Sir James George Frazer > The Golden Bough > Page 672
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Sir James George Frazer (1854–1941).  The Golden Bough.  1922.

Page 672
 
would have killed him, but the prince began to squeeze the egg. At that the warlock shrieked with pain, and turning to the false princess, who stood by smirking and smiling, “Was it not out of love for you,” said he, “that I told you where my death was? And is this the return you make to me?” With that he grabbed at his sword, which hung from a peg on the wall; but before he could reach it, the prince had crushed the egg, and sure enough the deathless warlock found his death at the same moment. “In one of the descriptions of Koshchei’s death, he is said to be killed by a blow on the forehead inflicted by the mysterious egg—that last link in the magic chain by which his life is darkly bound. In another version of the same story, but told of a snake, the fatal blow is struck by a small stone found in the yolk of an egg, which is inside a duck, which is inside a hare, which is inside a stone, which is on an island.”
  Amongst peoples of the Teutonic stock stories of the external soul are not wanting. In a tale told by the Saxons of Transylvania it is said that a young man shot at a witch again and again. The bullets went clean through her but did her no harm, and she only laughed and mocked at him. “Silly earthworm,” she cried, “shoot as much as you like. It does me no harm. For know that my life resides not in me but far, far away. In a mountain is a pond, on the pond swims a duck, in the duck is an egg, in the egg burns a light, that light is my life. If you could put out that light, my life would be at an end. But that can never, never be.” However, the young man got hold of the egg, smashed it, and put out the light, and with it the witch’s life went out also. In a German story a cannibal called Body without Soul or Soulless keeps his soul in a box, which stands on a rock in the middle of the Red Sea. A soldier gets possession of the box and goes with it to Soulless, who begs the soldier to give him back his soul. But the soldier opens the box, takes out the soul, and flings it backward over his head. At the same moment the cannibal drops dead to the ground.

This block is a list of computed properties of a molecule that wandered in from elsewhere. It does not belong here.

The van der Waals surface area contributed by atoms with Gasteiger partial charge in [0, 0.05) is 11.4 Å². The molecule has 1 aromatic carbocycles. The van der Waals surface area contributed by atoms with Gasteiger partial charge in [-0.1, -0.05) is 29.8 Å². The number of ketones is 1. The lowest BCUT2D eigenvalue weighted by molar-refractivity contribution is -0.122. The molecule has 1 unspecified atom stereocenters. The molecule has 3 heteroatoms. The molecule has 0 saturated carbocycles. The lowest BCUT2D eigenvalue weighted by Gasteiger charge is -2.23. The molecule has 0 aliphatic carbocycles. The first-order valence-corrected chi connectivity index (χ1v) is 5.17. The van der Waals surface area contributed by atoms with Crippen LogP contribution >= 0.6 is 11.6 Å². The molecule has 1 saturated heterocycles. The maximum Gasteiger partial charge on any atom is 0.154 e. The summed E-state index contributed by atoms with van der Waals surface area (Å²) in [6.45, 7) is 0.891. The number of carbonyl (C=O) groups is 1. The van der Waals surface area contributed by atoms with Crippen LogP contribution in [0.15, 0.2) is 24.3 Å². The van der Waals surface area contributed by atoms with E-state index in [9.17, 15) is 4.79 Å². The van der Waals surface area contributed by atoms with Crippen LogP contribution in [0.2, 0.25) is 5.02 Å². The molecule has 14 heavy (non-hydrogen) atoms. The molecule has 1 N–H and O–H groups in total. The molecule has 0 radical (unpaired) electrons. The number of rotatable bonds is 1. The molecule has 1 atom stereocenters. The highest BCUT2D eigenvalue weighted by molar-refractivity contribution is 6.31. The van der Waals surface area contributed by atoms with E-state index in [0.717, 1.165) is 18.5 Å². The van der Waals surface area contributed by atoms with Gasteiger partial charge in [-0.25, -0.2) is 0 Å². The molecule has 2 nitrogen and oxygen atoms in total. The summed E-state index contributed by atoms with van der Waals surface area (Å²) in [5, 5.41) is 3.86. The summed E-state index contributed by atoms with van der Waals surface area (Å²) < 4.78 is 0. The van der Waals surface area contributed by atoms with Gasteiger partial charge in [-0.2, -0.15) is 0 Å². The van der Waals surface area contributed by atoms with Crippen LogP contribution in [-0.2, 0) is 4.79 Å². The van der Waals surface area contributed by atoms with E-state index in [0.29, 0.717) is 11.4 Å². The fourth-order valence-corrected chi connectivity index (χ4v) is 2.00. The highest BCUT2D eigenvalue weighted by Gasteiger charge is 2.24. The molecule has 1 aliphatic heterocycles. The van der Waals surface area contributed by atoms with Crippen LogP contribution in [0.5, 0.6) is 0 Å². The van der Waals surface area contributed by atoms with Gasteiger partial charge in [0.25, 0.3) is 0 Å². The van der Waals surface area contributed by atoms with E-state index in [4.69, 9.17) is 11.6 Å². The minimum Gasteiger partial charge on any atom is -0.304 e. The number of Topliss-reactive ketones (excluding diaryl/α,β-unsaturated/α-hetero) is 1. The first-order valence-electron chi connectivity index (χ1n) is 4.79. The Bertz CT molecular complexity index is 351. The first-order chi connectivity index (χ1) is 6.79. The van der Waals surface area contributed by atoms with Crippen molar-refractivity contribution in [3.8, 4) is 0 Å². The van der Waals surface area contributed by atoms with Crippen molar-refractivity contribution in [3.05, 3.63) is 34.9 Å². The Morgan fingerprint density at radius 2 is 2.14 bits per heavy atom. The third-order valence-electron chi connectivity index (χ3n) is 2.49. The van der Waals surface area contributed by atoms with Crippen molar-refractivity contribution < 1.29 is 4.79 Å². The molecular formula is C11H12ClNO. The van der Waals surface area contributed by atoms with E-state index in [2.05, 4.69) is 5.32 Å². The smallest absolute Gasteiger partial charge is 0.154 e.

In another German story and old warlock lives with a damsel all alone in the midst of a vast and gloomy wood. She fears that being old he may die and leave her alone in the forest. But he reassures her. “Dear child,” he said, “I cannot die, and I have no heart in my breast.” But she importuned him to tell her where his heart was. So he said, “Far, far from here in an unknown and lonesome land stands a great church. The church is well secured with iron doors, and round about it flows a broad deep moat. In the church flies a bird and in the bird is my heart. So long as the bird lives, I live. It cannot die of itself, and no one can catch it; therefore I cannot die, and you need have no anxiety.” However the young man, whose bride the damsel was to have been before the warlock spirited her away, contrived to reach the church and catch the bird. He brought it to the damsel, who stowed him and it away under the warlock’s bed. Soon the old warlock came home. He was ailing, and said so. The girl wept and said, “Alas, daddy is dying; he has a heart in his breast

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